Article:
Born of a financial fiasco in the 1990s, the resort of Pirou-Plage in Normandy remained a half-built ghost town until its colorful houses were discovered by squatters and ravers. Since then the French village has taken on a new identity, becoming a hub for artists and filmmakers and blossoming into an art project open to all. Recently, though, local authorities made plans to bring in bulldozers and demolish the resort’s graffiti-covered structures.
“I am in such a hurry to see this eyesore disappear for good,” says Gabriel Lallemand, Deputy Mayor of Pirou, a Normandy seaside resort. Lallemand has been following the village’s fantastic twists and turns since 1990. Back then, an unscrupulous property developer bought a 17-acre piece of land from the local authorities in Pirou-Plage. The plot was a couple of hundred yards from the beach, behind a lovely natural dune.
The site was called “Aquatour,” and the plans to turn it into a holiday village were ambitious: 75 houses, a hotel-club, 2 tennis courts—in a seaside town which counts only 1,500 year-round inhabitants. The promoter was a convincing salesman: he quickly sold all the houses—on paper, anyway. But no plans were made for water, electricity or draining.
By April 1992, 25 houses were already up when the building work suddenly stopped. The contractors were not paid anymore: the promoter had vanished with its investors’ money. Pirou-Plage would never turn into a holiday village.
The new houses were systematically plundered: everything that could easily be taken away disappeared. Stripped of their doors, windows, and roof tiles, the desolate houses then became homes for squatters and ravers who came and went as they pleased. A sort of seasonal ghost village was born, open to whoever wanted to come, without barriers.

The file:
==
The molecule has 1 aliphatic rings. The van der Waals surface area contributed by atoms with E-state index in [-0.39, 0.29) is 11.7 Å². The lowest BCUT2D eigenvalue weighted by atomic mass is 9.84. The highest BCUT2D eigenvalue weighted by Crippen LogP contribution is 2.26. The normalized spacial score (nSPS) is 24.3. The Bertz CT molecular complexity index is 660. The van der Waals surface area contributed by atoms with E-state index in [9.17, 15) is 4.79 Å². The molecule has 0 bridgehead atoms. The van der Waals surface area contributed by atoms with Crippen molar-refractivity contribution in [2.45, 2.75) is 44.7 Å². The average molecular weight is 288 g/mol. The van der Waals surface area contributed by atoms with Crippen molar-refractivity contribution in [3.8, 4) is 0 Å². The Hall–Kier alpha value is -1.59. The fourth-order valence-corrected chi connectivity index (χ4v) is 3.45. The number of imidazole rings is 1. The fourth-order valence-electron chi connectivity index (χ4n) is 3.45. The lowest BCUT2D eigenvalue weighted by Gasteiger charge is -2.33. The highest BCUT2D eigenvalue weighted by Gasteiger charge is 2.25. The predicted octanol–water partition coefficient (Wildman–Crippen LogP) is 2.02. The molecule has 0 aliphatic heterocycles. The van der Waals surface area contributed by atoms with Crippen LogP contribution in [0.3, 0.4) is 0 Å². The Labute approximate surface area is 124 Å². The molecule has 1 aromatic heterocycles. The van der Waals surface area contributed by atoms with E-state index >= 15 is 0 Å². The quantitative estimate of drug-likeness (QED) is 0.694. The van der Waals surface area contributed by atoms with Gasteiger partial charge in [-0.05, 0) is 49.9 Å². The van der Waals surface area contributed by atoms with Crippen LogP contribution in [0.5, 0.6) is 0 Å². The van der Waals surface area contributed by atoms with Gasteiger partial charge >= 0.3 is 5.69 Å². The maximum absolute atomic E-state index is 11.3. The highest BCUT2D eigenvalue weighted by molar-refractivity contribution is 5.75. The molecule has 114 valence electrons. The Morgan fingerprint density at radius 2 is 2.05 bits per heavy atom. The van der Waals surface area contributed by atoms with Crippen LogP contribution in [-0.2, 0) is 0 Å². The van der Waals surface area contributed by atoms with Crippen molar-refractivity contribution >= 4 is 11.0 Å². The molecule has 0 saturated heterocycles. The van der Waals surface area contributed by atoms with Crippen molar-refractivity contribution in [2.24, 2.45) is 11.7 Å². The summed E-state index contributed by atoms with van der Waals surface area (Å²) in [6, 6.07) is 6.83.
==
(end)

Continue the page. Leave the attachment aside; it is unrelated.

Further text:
Pirou-Plage’s story took another interesting twist when it started to attract artists in the 2000s. Street artists, painters, photographers, and filmmakers adopted the abandoned resort, and for the first time its houses were lively. In 2014, some Pirou inhabitants were featured in projects led by the famous French photographer and street artist JR, and filmmaker Agnès Varda. Word of mouth and media coverage spread the news: Pirou-Plage had become a cool place to go.
But not for long. After years of legal battles, the local authorities have finally won the land back and are ready to put it to other use. “First of all, we’ll board up the village as it’s dangerous—there is asbestos and tripping hazards. Then we’ll demolish it. We don’t want to waste time anymore,” says Noëlle Leforestier, the Mayor of Pirou.
What will happen next? “We are thinking about a mix of houses, shops and businesses—but with a reliable promoter!”